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Outlasting the blues: A revitalized Blues Traveler shapes up for future
by Chris Jordan
Asbury Park Press, Asbury Park, NJ
May 4th, 2001

The road finally took its toll on Blues Traveler.

The Princeton-born band had built a reputation as road warriors in the 1990s, but by 1999, it was too much.

First, 400-pound lead singer John Popper had his weight problem catch up to him. After experiencing chest pains for months, the singer was forced to undergo an angioplasty to relieve blockage around his heart.

Later, in August of that year, bassist Bobby Sheehan, 31, died in New Orleans with three different types of drugs in his system.

"Eventually, we all burned out," said Chan Kinchla, guitarist for Blues Traveler. "You can't keep touring all the time and not run out. It happens to everyone... you just burn out. Part of the challenge as you mature as a band is you learn how to balance things. That's what we're about now - health first."

So says Kinchla, who had just returned from an 8-mile run on the mall in Washington, D.C., where the band recently performed a show, to conduct an interview over the phone. Blues Traveler heads to New York City for a Tuesday show at the Supper Club, and back to near the band's hometown for a Wednesday in-store appearance at CD World in Lawrence Township.

The 31-year old Kinchla's not the only one taking care of himself. Popper has lost 180 pounds since his heart scare, thanks in part to surgery to restrict food intake to his stomach. Popper's tipping the scales at 220, and is hardly recognizable in the group's new publicity photos.

"Bob's death really inspired John to take care of himself," Kinchla said. "We're just very thankful for what we have, to be playing in a band. We're pleased with the music coming out, and we're playing together live."

There's a new, expanded Blues Traveler on the concert stage these days. In addition to Kinchla, Popper and drummer Brendan Hill, Chan's brother, Tad Kinchla is now playing bass and keyboardist Ben Wilson also has been added to the lineup.

"When Bob passed away, we realized - John, Brendan and I, realized - that we didn't want to compound the tragedy by us not being able to play together anymore," Kinchla said of the months following Sheehan's death. "And if we wanted to go on, we realized that we didn't want to try to recreate what we did in the past. It would be a disservice to Bob, and it would be impossible."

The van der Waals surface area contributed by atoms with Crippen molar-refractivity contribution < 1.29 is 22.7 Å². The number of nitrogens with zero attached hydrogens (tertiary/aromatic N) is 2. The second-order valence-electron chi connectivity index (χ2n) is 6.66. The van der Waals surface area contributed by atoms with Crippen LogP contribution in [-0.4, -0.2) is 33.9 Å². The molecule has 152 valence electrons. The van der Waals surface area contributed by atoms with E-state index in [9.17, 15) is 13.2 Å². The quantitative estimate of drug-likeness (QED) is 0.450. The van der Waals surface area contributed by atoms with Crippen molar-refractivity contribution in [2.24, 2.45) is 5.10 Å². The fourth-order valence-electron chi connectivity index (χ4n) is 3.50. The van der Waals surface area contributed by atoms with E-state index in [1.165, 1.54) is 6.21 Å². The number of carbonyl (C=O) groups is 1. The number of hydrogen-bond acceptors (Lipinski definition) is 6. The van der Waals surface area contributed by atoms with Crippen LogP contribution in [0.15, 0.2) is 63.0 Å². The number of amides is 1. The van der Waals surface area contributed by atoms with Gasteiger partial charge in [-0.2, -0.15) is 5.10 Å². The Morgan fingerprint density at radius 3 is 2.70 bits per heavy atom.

Blues Traveler emerged from tree-lined borough of Princeton in the late 1980s to become the leading group in the jam-band movement - which includes Dave Matthews Band and Phish - thanks largely to the founding of the H.O.R.D.E. (Horizons Of Rock Developing Everywhere) tour. H.O.R.D.E. galvanized like-minded musicians and fans to become one of the most popular touring music festivals of the 1990s.

The group enjoyed its biggest popular success with 1994's four. The album produced the signature single "Run-Around," which was a hit for much of '95.

This version of Blues Traveler is looking to venture into new territory.

"We were very clear that we wanted it to grow and be something that would challenge us and make us grow as musicians," said Kinchla, who lives in Los Angeles with his wife and 3-year old son. "The new people that we picked, we were very clear to them that we wanted them to come and bring their own influences and steer us into different directions, as we would steer them. It's a very living and breathing thing right now, we're not just trying to recreate what we were in the past."

The first album from the new Blues Traveler, Bridge, is a more song-oriented album that consists of less jamming and soloing than on previous works. Wilson's keyboards bring a slightly jazzy feel and Popper's trademark hyper-fast harmonica solos are fewer in number.

But while the band will be touring this spring in support of Bridge, which will be released on Tuesday, don't expect a return to the H.O.R.D.E. days of summer.

"The H.O.R.D.E. tour... was part and parcel to where we were at," Kinchla said. "We were constantly at work on something. It was great that we got to do that (but) right now we're focused on the band, album and learning how to play together. We're a little more home-focused right now."

Thanks, in part, to the sacrifice that Bobby Sheehan made.

"Spiritually," Kinchla said, "we like to think Bob kind of gave something up for us."